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Protein Sci. 1997 Feb;6(2):464-8.

Evidence for PDZ domains in bacteria, yeast, and plants.

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  • 1Fibrinolysis Research Unit, University of Oxford, United Kingdom.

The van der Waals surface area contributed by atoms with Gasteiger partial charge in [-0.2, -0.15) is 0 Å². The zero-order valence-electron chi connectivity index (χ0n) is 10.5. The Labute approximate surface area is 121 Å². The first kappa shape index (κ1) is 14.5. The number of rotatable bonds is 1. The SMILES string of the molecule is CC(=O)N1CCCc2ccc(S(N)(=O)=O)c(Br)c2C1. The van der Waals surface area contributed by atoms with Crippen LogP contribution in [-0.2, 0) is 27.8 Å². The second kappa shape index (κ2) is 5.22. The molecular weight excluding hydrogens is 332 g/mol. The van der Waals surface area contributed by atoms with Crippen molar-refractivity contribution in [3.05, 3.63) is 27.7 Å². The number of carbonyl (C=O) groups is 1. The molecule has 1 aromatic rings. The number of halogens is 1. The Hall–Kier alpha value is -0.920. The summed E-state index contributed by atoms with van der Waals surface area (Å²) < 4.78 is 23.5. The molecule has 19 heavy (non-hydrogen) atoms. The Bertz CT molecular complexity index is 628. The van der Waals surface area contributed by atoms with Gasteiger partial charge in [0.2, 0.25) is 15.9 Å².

Several dozen signaling proteins are now known to contain 80-100 residue repeats, called PDZ (or DHR or GLGF) domains, several of which interact with the C-terminal tetrapeptide motifs X-Ser/Thr-X-Val-COO- of ion channels and/or receptors. PDZ domains have previously been noted only in mammals, flies, and worms, suggesting that the primordial PDZ domain arose relatively late in eukaryotic evolution. Here, techniques of sequence analysis-including local alignment, profile, and motif database searches-indicate that PDZ domain homologues are present in yeast, plants, and bacteria. It is suggested that two PDZ domains occur in bacterial high-temperature requirement A (htrA) and one in tail-specific protease (tsp) homologues, and that a yeast htrA homologue contains four PDZ domains. Sequence comparisons suggest that the spread of PDZ domains in these diverse organisms may have occurred via horizontal gene transfer. The known affinity of Escherichia coli tsp for C-terminal polypeptides is proposed to be mediated by its PDZ-like domain, in a similar manner to the binding of C-terminal polypeptides by animal PDZ domains.

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